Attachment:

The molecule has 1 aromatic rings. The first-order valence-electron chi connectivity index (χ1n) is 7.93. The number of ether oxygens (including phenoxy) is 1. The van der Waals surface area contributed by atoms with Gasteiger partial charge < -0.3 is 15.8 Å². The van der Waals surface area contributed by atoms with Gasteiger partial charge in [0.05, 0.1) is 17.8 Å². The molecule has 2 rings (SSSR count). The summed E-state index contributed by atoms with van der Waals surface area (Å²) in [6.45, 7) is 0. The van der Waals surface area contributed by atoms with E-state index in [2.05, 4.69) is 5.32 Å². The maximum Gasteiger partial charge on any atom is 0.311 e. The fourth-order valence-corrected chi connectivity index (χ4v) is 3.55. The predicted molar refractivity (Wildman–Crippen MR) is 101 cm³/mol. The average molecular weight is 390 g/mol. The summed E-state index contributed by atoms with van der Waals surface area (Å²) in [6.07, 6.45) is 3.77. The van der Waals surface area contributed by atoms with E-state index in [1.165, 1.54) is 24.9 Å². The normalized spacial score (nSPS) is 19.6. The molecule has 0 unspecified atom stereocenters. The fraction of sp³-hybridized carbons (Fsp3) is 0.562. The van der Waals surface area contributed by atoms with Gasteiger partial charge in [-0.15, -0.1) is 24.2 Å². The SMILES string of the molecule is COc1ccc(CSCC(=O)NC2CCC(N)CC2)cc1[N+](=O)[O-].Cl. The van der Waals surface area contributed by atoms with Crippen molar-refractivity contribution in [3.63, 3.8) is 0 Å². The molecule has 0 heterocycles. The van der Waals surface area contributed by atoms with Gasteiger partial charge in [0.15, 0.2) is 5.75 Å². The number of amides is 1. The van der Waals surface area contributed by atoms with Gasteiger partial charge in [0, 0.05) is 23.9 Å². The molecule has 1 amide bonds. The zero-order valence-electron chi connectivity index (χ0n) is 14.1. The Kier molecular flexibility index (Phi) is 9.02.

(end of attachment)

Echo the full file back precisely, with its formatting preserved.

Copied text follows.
The molecule has 1 aromatic rings. The first-order valence-electron chi connectivity index (χ1n) is 7.93. The number of ether oxygens (including phenoxy) is 1. The van der Waals surface area contributed by atoms with Gasteiger partial charge < -0.3 is 15.8 Å². The van der Waals surface area contributed by atoms with Gasteiger partial charge in [0.05, 0.1) is 17.8 Å². The molecule has 2 rings (SSSR count). The summed E-state index contributed by atoms with van der Waals surface area (Å²) in [6.45, 7) is 0. The van der Waals surface area contributed by atoms with E-state index in [2.05, 4.69) is 5.32 Å². The maximum Gasteiger partial charge on any atom is 0.311 e. The fourth-order valence-corrected chi connectivity index (χ4v) is 3.55. The predicted molar refractivity (Wildman–Crippen MR) is 101 cm³/mol. The average molecular weight is 390 g/mol. The summed E-state index contributed by atoms with van der Waals surface area (Å²) in [6.07, 6.45) is 3.77. The van der Waals surface area contributed by atoms with E-state index in [1.165, 1.54) is 24.9 Å². The normalized spacial score (nSPS) is 19.6. The molecule has 0 unspecified atom stereocenters. The fraction of sp³-hybridized carbons (Fsp3) is 0.562. The van der Waals surface area contributed by atoms with Gasteiger partial charge in [-0.15, -0.1) is 24.2 Å². The SMILES string of the molecule is COc1ccc(CSCC(=O)NC2CCC(N)CC2)cc1[N+](=O)[O-].Cl. The van der Waals surface area contributed by atoms with Crippen molar-refractivity contribution in [3.63, 3.8) is 0 Å². The molecule has 0 heterocycles. The van der Waals surface area contributed by atoms with Gasteiger partial charge in [0.15, 0.2) is 5.75 Å². The number of amides is 1. The van der Waals surface area contributed by atoms with Gasteiger partial charge in [0, 0.05) is 23.9 Å². The molecule has 1 amide bonds. The zero-order valence-electron chi connectivity index (χ0n) is 14.1. The Kier molecular flexibility index (Phi) is 9.02.